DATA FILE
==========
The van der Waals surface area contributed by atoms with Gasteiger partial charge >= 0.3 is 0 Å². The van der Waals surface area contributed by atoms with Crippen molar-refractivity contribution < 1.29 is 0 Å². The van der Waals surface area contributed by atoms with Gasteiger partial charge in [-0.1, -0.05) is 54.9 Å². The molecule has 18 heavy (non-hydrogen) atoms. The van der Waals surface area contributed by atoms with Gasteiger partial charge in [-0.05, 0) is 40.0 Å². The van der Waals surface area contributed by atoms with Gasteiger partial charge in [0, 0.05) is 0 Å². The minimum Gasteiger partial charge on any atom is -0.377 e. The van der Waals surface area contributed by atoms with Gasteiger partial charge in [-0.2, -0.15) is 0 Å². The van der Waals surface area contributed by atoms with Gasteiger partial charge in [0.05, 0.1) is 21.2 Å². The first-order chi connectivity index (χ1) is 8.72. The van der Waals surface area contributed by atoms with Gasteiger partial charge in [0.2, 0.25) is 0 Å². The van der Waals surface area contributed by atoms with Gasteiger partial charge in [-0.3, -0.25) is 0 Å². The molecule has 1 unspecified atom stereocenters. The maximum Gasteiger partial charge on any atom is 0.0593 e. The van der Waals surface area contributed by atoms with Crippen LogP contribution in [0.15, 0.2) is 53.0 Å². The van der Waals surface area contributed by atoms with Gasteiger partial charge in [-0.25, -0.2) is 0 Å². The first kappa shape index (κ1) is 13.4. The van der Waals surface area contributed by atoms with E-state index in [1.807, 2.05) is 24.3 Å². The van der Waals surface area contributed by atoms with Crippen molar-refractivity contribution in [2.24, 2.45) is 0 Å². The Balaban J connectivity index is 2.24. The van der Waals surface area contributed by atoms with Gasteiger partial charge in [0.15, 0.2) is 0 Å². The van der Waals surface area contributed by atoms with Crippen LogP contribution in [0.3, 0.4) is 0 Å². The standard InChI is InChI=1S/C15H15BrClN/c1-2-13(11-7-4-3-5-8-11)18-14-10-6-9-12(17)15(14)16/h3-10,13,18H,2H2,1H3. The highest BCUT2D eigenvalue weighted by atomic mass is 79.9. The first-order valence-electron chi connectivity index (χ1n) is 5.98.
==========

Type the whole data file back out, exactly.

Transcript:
The van der Waals surface area contributed by atoms with Gasteiger partial charge >= 0.3 is 0 Å². The van der Waals surface area contributed by atoms with Crippen molar-refractivity contribution < 1.29 is 0 Å². The van der Waals surface area contributed by atoms with Gasteiger partial charge in [-0.1, -0.05) is 54.9 Å². The molecule has 18 heavy (non-hydrogen) atoms. The van der Waals surface area contributed by atoms with Gasteiger partial charge in [-0.05, 0) is 40.0 Å². The van der Waals surface area contributed by atoms with Gasteiger partial charge in [0, 0.05) is 0 Å². The minimum Gasteiger partial charge on any atom is -0.377 e. The van der Waals surface area contributed by atoms with Gasteiger partial charge in [-0.2, -0.15) is 0 Å². The van der Waals surface area contributed by atoms with Gasteiger partial charge in [0.05, 0.1) is 21.2 Å². The first-order chi connectivity index (χ1) is 8.72. The van der Waals surface area contributed by atoms with Gasteiger partial charge in [0.2, 0.25) is 0 Å². The van der Waals surface area contributed by atoms with Gasteiger partial charge in [-0.3, -0.25) is 0 Å². The molecule has 1 unspecified atom stereocenters. The maximum Gasteiger partial charge on any atom is 0.0593 e. The van der Waals surface area contributed by atoms with Crippen LogP contribution in [0.15, 0.2) is 53.0 Å². The van der Waals surface area contributed by atoms with Gasteiger partial charge in [-0.25, -0.2) is 0 Å². The first kappa shape index (κ1) is 13.4. The van der Waals surface area contributed by atoms with E-state index in [1.807, 2.05) is 24.3 Å². The van der Waals surface area contributed by atoms with Crippen molar-refractivity contribution in [2.24, 2.45) is 0 Å². The Balaban J connectivity index is 2.24. The van der Waals surface area contributed by atoms with Gasteiger partial charge in [0.15, 0.2) is 0 Å². The van der Waals surface area contributed by atoms with Crippen LogP contribution in [0.3, 0.4) is 0 Å². The standard InChI is InChI=1S/C15H15BrClN/c1-2-13(11-7-4-3-5-8-11)18-14-10-6-9-12(17)15(14)16/h3-10,13,18H,2H2,1H3. The highest BCUT2D eigenvalue weighted by atomic mass is 79.9. The first-order valence-electron chi connectivity index (χ1n) is 5.98.